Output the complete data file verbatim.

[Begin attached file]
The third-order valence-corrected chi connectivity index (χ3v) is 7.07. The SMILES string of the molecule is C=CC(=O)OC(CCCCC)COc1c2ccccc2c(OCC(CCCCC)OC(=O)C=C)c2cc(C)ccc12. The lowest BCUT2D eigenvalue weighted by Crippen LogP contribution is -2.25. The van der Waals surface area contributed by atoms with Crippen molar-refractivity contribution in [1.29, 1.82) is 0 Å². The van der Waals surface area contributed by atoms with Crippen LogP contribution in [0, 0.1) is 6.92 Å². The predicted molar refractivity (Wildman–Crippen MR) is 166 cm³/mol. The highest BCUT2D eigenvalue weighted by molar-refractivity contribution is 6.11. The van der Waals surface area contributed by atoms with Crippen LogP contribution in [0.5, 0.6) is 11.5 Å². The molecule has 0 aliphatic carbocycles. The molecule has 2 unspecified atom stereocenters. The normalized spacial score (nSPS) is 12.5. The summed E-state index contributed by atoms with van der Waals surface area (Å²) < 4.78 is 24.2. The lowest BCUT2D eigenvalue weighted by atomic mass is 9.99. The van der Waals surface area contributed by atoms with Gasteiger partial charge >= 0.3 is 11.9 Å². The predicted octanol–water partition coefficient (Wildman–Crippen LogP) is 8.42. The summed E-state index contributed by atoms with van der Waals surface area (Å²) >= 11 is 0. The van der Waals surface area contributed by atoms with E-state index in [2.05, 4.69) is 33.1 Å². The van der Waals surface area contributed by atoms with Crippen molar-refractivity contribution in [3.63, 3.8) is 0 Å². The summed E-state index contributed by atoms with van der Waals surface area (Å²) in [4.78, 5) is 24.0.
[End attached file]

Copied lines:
The third-order valence-corrected chi connectivity index (χ3v) is 7.07. The SMILES string of the molecule is C=CC(=O)OC(CCCCC)COc1c2ccccc2c(OCC(CCCCC)OC(=O)C=C)c2cc(C)ccc12. The lowest BCUT2D eigenvalue weighted by Crippen LogP contribution is -2.25. The van der Waals surface area contributed by atoms with Crippen molar-refractivity contribution in [1.29, 1.82) is 0 Å². The van der Waals surface area contributed by atoms with Crippen LogP contribution in [0, 0.1) is 6.92 Å². The predicted molar refractivity (Wildman–Crippen MR) is 166 cm³/mol. The highest BCUT2D eigenvalue weighted by molar-refractivity contribution is 6.11. The van der Waals surface area contributed by atoms with Crippen LogP contribution in [0.5, 0.6) is 11.5 Å². The molecule has 0 aliphatic carbocycles. The molecule has 2 unspecified atom stereocenters. The normalized spacial score (nSPS) is 12.5. The summed E-state index contributed by atoms with van der Waals surface area (Å²) < 4.78 is 24.2. The lowest BCUT2D eigenvalue weighted by atomic mass is 9.99. The van der Waals surface area contributed by atoms with Gasteiger partial charge >= 0.3 is 11.9 Å². The predicted octanol–water partition coefficient (Wildman–Crippen LogP) is 8.42. The summed E-state index contributed by atoms with van der Waals surface area (Å²) >= 11 is 0. The van der Waals surface area contributed by atoms with E-state index in [2.05, 4.69) is 33.1 Å². The van der Waals surface area contributed by atoms with Crippen molar-refractivity contribution in [3.63, 3.8) is 0 Å². The summed E-state index contributed by atoms with van der Waals surface area (Å²) in [4.78, 5) is 24.0.